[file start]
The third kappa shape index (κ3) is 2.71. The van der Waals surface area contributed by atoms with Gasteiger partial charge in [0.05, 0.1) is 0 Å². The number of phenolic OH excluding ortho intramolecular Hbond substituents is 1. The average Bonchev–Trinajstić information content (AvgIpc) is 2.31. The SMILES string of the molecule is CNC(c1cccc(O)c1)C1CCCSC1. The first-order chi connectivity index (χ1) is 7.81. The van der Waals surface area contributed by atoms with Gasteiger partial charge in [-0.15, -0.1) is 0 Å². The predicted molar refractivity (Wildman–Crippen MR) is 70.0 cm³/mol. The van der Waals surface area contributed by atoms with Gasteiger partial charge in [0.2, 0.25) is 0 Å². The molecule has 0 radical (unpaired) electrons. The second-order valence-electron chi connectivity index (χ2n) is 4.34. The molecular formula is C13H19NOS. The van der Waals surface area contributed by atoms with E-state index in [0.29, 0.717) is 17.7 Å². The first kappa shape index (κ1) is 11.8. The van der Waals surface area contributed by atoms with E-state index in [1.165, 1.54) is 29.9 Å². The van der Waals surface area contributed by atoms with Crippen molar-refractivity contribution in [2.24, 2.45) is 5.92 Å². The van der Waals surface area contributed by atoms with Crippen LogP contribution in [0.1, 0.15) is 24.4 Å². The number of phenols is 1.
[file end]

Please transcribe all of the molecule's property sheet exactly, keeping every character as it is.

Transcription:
The third kappa shape index (κ3) is 2.71. The van der Waals surface area contributed by atoms with Gasteiger partial charge in [0.05, 0.1) is 0 Å². The number of phenolic OH excluding ortho intramolecular Hbond substituents is 1. The average Bonchev–Trinajstić information content (AvgIpc) is 2.31. The SMILES string of the molecule is CNC(c1cccc(O)c1)C1CCCSC1. The first-order chi connectivity index (χ1) is 7.81. The van der Waals surface area contributed by atoms with Gasteiger partial charge in [-0.15, -0.1) is 0 Å². The predicted molar refractivity (Wildman–Crippen MR) is 70.0 cm³/mol. The van der Waals surface area contributed by atoms with Gasteiger partial charge in [0.2, 0.25) is 0 Å². The molecule has 0 radical (unpaired) electrons. The second-order valence-electron chi connectivity index (χ2n) is 4.34. The molecular formula is C13H19NOS. The van der Waals surface area contributed by atoms with E-state index in [0.29, 0.717) is 17.7 Å². The first kappa shape index (κ1) is 11.8. The van der Waals surface area contributed by atoms with E-state index in [1.165, 1.54) is 29.9 Å². The van der Waals surface area contributed by atoms with Crippen molar-refractivity contribution in [2.24, 2.45) is 5.92 Å². The van der Waals surface area contributed by atoms with Crippen LogP contribution in [0.1, 0.15) is 24.4 Å². The number of phenols is 1.